When I first stepped outside into the gray morning, I did not go far. I paused. I felt as though I might lose my balance if I was not careful.

Surely, my booted feet were planted solidly on the snow-covered ground, but it was difficult to discern where the creek valley ground gave way to the sky overhead, and I briefly felt as though I could topple upward into the grayness above.

I closed my eyes, and when I opened them, I found both the horizon and my bearings, and I headed out across the snow-covered field to the chickens. My winter wool cap was on my head. I love this cap. I had left the ear flaps down, but I had not bothered to buckle it under my chin. I remember being so excited when I first found this treasure, because its red plaid perfectly matches my red chore jacket.

You see, I am a firm believer that farm fashion is of the utmost importance when doing chores, but actually, I have come to realize that a warm head really does make all the difference when working outside in the winter weather.



As I walked across a fresh dusting of snow, I looked down at the story left written there by those who had awoken far earlier than I. I saw the pattern of two long tracks, side by side, and two smaller tracks, one slightly ahead of the other. I knew that a rabbit had passed across the field, heading from the uphill woods, down toward the creek.

I could see the fine print of a red squirrel that had briefly left the woods at the base of a tree and ventured out into the field just a little way, where it had abruptly turned around and headed back for cover.

Perhaps the call of a hawk had scared it into returning to the woods. I was fairly certain that a hawk would not have cast any warning shadows on this cold gray day.

When I rounded the chicken coop and looked out toward the windmill tower, I could see several sets of heart-shaped tracks.

It looked as though four deer had passed from the upper woods out into the field and then had leisurely walked through the orchard, heading toward the trees at the far end.

One of them appeared to drag its left leg, just a bit, as the snow was etched both before and after its print. I scooped several handfuls of pine shavings into the chickens’ nest boxes, scattered their morning treat of scratch grain, emptied the ice out of their water bowls and refilled them with fresh water, and turned to head back to the house.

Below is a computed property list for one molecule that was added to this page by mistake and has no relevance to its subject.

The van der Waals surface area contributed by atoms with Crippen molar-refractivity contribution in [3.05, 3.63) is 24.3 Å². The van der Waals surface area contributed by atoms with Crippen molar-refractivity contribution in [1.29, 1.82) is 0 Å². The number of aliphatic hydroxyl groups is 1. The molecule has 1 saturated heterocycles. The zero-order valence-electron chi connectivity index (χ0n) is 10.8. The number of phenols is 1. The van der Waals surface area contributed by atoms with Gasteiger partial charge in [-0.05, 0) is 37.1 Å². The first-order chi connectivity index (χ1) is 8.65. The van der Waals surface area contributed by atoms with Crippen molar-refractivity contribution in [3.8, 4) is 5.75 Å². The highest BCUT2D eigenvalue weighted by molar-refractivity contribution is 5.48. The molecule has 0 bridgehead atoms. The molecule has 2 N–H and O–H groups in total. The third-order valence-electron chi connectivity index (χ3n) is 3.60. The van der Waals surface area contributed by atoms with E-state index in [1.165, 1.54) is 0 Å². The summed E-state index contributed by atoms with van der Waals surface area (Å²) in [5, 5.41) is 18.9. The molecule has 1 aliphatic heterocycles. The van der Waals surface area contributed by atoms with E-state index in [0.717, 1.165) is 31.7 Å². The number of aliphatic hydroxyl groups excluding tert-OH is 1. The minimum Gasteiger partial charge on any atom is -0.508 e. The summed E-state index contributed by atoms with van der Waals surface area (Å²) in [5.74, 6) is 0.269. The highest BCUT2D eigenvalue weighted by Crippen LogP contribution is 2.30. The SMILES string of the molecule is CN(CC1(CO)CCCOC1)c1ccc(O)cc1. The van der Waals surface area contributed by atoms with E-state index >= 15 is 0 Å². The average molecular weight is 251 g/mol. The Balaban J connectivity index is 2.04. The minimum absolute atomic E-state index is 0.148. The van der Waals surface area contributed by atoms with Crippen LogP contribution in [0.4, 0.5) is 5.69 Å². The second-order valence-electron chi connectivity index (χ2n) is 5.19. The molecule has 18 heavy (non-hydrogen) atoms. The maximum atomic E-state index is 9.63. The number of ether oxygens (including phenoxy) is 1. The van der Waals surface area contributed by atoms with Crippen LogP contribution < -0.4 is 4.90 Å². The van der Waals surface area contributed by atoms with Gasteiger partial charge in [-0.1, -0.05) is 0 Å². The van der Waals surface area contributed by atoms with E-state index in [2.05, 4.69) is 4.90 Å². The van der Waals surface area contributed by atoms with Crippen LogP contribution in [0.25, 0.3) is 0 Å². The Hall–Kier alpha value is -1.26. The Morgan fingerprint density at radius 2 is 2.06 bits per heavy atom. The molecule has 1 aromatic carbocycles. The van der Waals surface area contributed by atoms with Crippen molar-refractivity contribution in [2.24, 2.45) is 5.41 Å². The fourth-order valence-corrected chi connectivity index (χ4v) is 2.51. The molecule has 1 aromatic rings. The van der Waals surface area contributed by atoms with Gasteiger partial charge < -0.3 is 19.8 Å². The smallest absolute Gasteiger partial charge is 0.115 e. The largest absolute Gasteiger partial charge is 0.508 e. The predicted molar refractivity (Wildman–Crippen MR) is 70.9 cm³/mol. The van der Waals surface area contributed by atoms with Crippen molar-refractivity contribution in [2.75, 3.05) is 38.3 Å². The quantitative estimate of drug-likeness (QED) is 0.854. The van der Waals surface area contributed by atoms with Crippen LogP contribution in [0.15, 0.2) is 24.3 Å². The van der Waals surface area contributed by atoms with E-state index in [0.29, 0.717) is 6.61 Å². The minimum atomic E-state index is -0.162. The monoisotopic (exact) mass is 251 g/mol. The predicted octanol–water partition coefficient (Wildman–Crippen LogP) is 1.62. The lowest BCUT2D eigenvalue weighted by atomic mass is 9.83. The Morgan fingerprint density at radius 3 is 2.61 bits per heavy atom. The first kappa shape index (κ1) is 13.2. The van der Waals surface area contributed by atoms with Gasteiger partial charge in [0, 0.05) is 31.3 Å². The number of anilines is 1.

There in the snow I saw my own tracks. One trip to the little cabin for the pine shavings, a few of which had spilled out across the snow.

Another trip to the feed storage shed and back to the chickens, with a few of the grains scattered beside my footprints, and a last trip to the frost-free water spigot and once again back to the chickens.

I could see that some of the water had splashed out of my bucket and left gray divots in the white-covered ground, just beside my footprints.

As I walked back to the house, I reached up to pull my red hat warmly down around my chin. I smiled to think that I had read the morning story in the snow much as a fictional Scottish detective had once read clues in mysteries long past. He too had worn a special hat. I looked it up.

Sherlock Holmes wore what is known as a deerstalker hat, a hat that was originally worn by hunters, not detectives, but as Sir Arthur Conan Doyle set many of the detective’s most popular stories on Scotland’s rural moors, the stories’ illustrators had considered the headgear completely appropriate.

Once back inside our cabin, I pulled off my hat. I knew that it too was completely appropriate headgear on this cold, gray creek valley day. My head was toasty warm.

Christine Tailer is an attorney and former city dweller who moved several years ago, with her husband, Greg, to an off-grid farm in south-central Ohio. Visit them on the web at straightcreekvalleyfarm.com.